It’s fair to say sentiment toward crypto among the general public has plummeted in the past year. This may have a secondary effect of pushing financial advisors to shy away from the category, and digital assets in general, at least until there is more certainty in the markets and the forces driving them.
Looking at the long term — as advisors are supposed to do — lends itself to a different perspective. Crypto is still a relatively new technology, and with all new technologies, there is an adoption curve, and a good way to evaluate this is Metcalfe’s Law. Metcalfe’s Law states that a network’s impact is the square of the number of nodes in the network. For example, if a network has 10 nodes, its inherent value is 100 (10 x 10).
If you believe crypto is still early in its evolution (and it almost certainly is), it has unmatched potential to grow in an exponential manner. The analogy isn’t perfect, but one of the toughest times to buy Amazon stock was in the 2000s, when it was virtually stagnant; of course, that also turned out to be a great time to buy.
In addition to its untapped potential, crypto and blockchain have come to be defined by such features as decentralization, security, transparency, efficiency, innovation and financial inclusion. Many of these facets are attractive to financial advisors as they scan the macroeconomic landscape for investment opportunities for their clients. With a difficult 2022 behind us – during which almost every asset class went down – and the traditional 60/40 portfolio had its worst year in over a century, it is important for advisors to be open to possibilities in the future landscape to rebuild, protect and grow their client portfolios.
Emotion can be a difficult thing to manage, and in one sense, that is part of an advisor’s job description. The situation in the U.S. has big challenges: The country has one of the highest debt-to-GDP ratios we have encountered, a devaluation of fiat currencies is ongoing, and demographics are aging with no end insight. A natural question arises: How can we find opportunities to outpace these challenges? It is important to realize that the economy is often slow to reflect economic conditions. We should expect to see challenged earnings, a credit crunch and uncertainty around the Fed. One answer is blockchain and crypto.
There are several reasons why investing in crypto makes sense: diversification, high growth potential, being on the bleeding edge of new technologies, a hedge against inflation and self-custody, to name a few. The question is, how should advisors allocate a portion of client portfolios to digital assets?
Without taking a single token or third-party risk, the SEC’s intransigence in disallowing a spot BTC ETF, and trying to keep up in this 24/7 cycle market, what is a regulated option? As famed value investor Warren Buffet once said, “Be fearful when others are greedy, and greedy when others are fearful.”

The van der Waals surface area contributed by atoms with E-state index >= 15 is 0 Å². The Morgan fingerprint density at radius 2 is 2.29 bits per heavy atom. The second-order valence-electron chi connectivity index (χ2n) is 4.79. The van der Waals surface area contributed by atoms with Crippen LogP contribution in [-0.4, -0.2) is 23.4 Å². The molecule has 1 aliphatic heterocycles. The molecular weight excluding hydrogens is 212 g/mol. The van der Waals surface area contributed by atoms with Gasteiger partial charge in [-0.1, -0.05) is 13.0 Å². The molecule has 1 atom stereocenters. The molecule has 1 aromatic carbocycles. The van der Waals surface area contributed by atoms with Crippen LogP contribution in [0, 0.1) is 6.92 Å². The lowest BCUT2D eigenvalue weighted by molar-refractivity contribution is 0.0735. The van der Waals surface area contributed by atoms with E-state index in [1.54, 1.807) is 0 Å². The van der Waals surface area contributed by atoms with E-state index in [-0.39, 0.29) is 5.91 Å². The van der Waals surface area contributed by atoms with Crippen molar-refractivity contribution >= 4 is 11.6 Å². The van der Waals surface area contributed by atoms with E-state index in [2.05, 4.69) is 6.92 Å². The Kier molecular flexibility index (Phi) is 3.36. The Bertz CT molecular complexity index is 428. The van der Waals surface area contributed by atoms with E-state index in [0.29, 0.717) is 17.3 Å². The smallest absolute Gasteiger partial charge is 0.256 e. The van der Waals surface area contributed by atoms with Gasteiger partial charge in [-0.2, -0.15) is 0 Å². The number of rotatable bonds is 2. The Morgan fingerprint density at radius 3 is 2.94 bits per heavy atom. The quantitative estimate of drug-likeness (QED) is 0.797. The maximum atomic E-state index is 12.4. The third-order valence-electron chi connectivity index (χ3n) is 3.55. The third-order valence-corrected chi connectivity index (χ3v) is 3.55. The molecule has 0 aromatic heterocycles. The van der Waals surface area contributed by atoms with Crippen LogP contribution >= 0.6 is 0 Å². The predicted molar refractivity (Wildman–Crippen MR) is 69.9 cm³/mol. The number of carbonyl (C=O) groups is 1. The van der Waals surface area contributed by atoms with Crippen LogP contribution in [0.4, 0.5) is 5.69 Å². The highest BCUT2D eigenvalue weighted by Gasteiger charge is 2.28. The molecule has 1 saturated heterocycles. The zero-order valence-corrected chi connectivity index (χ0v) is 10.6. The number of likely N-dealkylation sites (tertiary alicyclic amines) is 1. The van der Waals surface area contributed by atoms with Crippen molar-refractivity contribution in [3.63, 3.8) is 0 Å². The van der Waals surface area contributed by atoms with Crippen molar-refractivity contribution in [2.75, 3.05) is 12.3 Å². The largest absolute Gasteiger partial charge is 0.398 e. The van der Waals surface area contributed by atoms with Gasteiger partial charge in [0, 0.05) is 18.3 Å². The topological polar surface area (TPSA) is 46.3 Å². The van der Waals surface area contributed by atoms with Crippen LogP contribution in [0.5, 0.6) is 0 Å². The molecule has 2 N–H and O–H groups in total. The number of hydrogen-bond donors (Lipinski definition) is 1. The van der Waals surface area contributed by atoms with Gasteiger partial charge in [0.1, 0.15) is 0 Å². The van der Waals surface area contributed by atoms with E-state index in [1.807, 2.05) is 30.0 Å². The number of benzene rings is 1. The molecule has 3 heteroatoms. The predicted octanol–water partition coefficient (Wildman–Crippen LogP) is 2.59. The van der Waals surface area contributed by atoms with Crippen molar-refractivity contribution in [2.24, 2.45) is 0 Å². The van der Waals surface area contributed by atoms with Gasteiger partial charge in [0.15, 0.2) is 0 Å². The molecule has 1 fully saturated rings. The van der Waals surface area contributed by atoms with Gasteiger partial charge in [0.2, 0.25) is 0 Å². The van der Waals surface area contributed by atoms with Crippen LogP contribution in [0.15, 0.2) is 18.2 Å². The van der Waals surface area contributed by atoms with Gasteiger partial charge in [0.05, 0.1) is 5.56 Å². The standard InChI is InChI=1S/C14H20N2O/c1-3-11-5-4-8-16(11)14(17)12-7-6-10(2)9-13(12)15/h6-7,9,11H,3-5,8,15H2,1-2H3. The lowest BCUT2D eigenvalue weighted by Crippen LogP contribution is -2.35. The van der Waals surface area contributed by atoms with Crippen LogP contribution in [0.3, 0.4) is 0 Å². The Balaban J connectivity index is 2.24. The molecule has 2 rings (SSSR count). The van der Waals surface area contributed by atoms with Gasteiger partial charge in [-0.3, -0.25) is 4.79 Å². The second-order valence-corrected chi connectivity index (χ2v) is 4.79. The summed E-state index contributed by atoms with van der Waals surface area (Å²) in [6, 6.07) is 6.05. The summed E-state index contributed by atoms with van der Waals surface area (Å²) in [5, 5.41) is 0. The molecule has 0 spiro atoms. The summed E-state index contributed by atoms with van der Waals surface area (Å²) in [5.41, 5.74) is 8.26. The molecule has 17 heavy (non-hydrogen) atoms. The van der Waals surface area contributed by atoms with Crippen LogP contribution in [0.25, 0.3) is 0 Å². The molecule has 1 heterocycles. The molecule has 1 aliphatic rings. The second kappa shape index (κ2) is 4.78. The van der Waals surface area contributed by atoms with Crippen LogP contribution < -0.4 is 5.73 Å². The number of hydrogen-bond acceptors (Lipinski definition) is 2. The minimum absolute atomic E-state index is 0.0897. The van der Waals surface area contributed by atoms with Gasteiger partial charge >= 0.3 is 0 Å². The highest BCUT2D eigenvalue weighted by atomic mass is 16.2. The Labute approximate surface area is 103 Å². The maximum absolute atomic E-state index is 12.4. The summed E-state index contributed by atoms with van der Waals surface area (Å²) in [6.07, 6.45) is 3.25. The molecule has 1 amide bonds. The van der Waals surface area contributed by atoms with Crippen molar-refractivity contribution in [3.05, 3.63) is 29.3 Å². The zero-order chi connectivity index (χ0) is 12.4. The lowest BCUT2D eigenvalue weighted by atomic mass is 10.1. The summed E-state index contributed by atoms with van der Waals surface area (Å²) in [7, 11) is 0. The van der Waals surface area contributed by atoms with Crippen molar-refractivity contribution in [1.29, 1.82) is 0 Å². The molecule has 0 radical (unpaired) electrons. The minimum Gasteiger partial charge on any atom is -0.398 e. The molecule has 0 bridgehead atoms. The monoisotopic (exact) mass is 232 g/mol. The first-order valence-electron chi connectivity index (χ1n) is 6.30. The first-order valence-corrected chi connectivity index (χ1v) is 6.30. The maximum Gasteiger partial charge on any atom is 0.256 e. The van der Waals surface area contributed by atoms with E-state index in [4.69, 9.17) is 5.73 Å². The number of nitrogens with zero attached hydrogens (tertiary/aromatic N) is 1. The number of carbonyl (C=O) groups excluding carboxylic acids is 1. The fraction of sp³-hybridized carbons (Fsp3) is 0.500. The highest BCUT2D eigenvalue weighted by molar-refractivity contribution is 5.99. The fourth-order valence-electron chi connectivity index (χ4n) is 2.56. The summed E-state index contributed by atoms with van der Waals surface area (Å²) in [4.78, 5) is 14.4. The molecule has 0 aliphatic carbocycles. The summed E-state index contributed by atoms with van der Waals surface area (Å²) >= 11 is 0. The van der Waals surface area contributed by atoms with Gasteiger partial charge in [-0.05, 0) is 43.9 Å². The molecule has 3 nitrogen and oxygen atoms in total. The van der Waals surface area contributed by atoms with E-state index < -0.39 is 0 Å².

Now it is one of those periods. In preparing for the long term, we need to get out of the day-to-day noise. Will this asset class be higher in five, 10, 15 years and beyond? I believe so and believe it is responsible to research this asset class and have a portion of client portfolios allocated to it, just as it was for Amazon in the early 2000s. Crypto and blockchain are important because they offer a new way to manage and secure financial transactions, increase transparency and accountability, and enable innovation in a variety of industries.
Debt has been the backbone of the global economy. As debt grows and credit tightens, it challenges all facets of the markets. This ultimately devalues fiat currencies. While the U.S. dollar remains the world reserve currency (for now), there is no guarantee of that in the future. The ultimate story is that all fiat currencies depreciate because of our system.
As advisors, our job is to maintain purchasing power for our clients. Moving forward, 60/40 portfolios and traditional wealth management strategies may not be enough to do this. This is why we see an allocation to crypto as a responsible decision moving forward so as to not miss an exponential opportunity. Crypto as an asset class is directly tied to global liquidity; this faucet cannot be shut off. As money supply rises over time, we need to be prepared to capitalize on that environment.
In the new world of “work from home,” where does commercial real estate fall in? We just hit a first-quarter record in office vacancies approaching 13%, which is larger than after the financial crisis of 2008. Commercial real estate loans account for nearly 40% of what’s on bank lending books. This issue, along with the now very apparent potential for a bank run via a cellphone, adds pressure on the system, compounding the challenges to advisors. Crypto and digital assets expand the set of tools to help deal with them.
With a system built on debt and big challenges ahead for Fed Chairman Jerome Powell, now is the time to look at additional alternatives. Advisors owe it to their clients to put in the work to navigate the digital asset space so they’re better positioned to endure the looming headwinds. No single solution is a perfect fit, but a combination of these strategies puts the people we work for in a better position to be successful for themselves and their families.